2007 年 2007 巻 95 号 p. 71-88
In recent years, “representation learning, ” which assumes that knowledge presupposes representation, has been criticized. In this criticism “Wittgenstein'sparadox” has been used to point out the logical impossibility of “representation learning” : as long as the notion of “representation” is assumed, the paradox would happen inevitably and spoil “representation learning.” However, the paradox HERE is considered to be merely a theoretical fiction for it does not happens in normal cases, and hence, does not spoil learning. In view of the criticism, this paper attempts to show, by analyzing elaborately Wittgenstein's rule-following considerations, that “Wittgenstein's paradox” can not be seen simply as a fiction. In Wittgenstein's rulefollowing considerations, the notion of “inner-binding” and that of “outer-binding” are crutial. The former is a disposition that is built through “training”. This disposition enables one to judge the “sameness” and to be convinced of the necessity of that sameness. The latter is “institution” that is established through the repetition of “peaceful accordance”. The two bindings sometimes do not conflict with each other.This is exactly the case in which rule-following operates.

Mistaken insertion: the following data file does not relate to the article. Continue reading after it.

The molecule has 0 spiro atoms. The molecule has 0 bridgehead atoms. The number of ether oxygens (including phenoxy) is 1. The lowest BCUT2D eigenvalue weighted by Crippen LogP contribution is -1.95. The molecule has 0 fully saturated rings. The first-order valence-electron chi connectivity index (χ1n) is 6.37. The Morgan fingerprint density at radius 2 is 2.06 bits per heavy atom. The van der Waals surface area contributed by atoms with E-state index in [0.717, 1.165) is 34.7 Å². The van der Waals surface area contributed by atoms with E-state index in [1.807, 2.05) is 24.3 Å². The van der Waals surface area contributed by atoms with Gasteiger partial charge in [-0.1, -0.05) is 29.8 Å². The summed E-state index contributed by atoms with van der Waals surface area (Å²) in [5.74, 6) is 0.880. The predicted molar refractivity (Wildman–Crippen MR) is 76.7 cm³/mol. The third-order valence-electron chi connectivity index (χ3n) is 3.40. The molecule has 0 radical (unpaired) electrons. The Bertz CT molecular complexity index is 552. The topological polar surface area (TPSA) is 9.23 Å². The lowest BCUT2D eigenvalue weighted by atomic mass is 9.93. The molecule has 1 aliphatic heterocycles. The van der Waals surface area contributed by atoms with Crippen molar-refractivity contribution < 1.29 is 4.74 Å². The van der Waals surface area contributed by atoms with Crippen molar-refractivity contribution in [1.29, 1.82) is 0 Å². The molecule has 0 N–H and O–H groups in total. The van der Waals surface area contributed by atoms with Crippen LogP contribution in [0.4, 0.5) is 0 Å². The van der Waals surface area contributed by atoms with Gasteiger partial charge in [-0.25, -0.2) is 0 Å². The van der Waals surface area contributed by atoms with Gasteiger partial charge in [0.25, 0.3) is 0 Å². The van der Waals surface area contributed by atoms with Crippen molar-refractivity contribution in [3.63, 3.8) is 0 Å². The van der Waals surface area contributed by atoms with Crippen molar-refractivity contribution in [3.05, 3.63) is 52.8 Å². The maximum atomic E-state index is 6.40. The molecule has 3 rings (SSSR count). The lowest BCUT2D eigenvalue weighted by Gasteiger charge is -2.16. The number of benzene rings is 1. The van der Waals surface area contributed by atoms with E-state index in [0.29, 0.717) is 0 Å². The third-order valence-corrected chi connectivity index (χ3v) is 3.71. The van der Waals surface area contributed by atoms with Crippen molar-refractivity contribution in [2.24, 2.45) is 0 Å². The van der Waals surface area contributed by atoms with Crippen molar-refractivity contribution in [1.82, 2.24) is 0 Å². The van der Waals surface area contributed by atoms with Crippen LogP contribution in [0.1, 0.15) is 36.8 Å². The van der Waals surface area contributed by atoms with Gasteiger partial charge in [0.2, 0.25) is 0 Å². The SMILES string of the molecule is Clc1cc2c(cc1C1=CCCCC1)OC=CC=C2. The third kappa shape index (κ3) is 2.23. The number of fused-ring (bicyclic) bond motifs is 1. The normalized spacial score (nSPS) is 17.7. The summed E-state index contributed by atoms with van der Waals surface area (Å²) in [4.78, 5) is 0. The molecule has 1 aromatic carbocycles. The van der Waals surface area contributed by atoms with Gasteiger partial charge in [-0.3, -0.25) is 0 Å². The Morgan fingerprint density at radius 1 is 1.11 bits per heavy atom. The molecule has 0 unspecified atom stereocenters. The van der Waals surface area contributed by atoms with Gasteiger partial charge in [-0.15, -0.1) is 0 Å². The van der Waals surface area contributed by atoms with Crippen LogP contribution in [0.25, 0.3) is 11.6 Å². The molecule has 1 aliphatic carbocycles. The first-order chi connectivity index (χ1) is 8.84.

“Inner-binding” has not been formed yet in an earlier stage of “rule” learning.Therefore “outer-binding” conflicting with the inner does not appear. But the two can come to differentiate themselves from each other as learning progresses and as the inner has been formed. The conflict between the inner> and the outer is equivalent to the case which “Wittgenstein's paradox” describes. Accordingly the possibility of differentiation exists latently and the paradox is not a theoretical fiction.
The latent possibility of “Wittgenstein's paradox” indicates that learners are not in a position to distinguish the two. This suggests that learning is uncertain and learning theories are not transparent to learners.